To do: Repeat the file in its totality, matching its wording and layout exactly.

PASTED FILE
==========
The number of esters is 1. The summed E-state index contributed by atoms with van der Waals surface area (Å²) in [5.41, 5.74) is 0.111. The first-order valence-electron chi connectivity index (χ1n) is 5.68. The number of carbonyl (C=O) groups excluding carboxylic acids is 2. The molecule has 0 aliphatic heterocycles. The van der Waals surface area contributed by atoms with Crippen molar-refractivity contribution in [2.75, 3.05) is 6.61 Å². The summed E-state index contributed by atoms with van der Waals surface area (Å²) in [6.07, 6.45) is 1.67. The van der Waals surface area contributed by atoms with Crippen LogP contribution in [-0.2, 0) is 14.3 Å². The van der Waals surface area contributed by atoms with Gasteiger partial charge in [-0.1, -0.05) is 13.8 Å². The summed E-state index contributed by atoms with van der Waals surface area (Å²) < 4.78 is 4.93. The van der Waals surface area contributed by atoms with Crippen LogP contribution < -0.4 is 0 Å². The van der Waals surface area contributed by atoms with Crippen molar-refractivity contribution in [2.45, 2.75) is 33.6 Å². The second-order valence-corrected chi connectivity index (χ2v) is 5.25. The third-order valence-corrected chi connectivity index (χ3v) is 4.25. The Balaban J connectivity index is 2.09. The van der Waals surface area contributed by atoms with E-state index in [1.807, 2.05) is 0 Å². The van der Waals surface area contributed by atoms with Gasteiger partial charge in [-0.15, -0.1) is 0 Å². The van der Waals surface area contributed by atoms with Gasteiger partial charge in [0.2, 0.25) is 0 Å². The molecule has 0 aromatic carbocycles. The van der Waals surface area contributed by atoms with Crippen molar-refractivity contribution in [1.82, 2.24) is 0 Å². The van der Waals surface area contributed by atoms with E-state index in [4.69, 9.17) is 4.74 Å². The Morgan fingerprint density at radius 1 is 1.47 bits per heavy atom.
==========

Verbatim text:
The number of esters is 1. The summed E-state index contributed by atoms with van der Waals surface area (Å²) in [5.41, 5.74) is 0.111. The first-order valence-electron chi connectivity index (χ1n) is 5.68. The number of carbonyl (C=O) groups excluding carboxylic acids is 2. The molecule has 0 aliphatic heterocycles. The van der Waals surface area contributed by atoms with Crippen molar-refractivity contribution in [2.75, 3.05) is 6.61 Å². The summed E-state index contributed by atoms with van der Waals surface area (Å²) in [6.07, 6.45) is 1.67. The van der Waals surface area contributed by atoms with Crippen LogP contribution in [-0.2, 0) is 14.3 Å². The van der Waals surface area contributed by atoms with Gasteiger partial charge in [-0.1, -0.05) is 13.8 Å². The summed E-state index contributed by atoms with van der Waals surface area (Å²) < 4.78 is 4.93. The van der Waals surface area contributed by atoms with Crippen LogP contribution < -0.4 is 0 Å². The van der Waals surface area contributed by atoms with Crippen molar-refractivity contribution in [2.45, 2.75) is 33.6 Å². The second-order valence-corrected chi connectivity index (χ2v) is 5.25. The third-order valence-corrected chi connectivity index (χ3v) is 4.25. The Balaban J connectivity index is 2.09. The van der Waals surface area contributed by atoms with E-state index in [1.807, 2.05) is 0 Å². The van der Waals surface area contributed by atoms with Gasteiger partial charge in [-0.15, -0.1) is 0 Å². The van der Waals surface area contributed by atoms with Gasteiger partial charge in [0.2, 0.25) is 0 Å². The molecule has 0 aromatic carbocycles. The van der Waals surface area contributed by atoms with Crippen molar-refractivity contribution in [1.82, 2.24) is 0 Å². The van der Waals surface area contributed by atoms with E-state index in [4.69, 9.17) is 4.74 Å². The Morgan fingerprint density at radius 1 is 1.47 bits per heavy atom.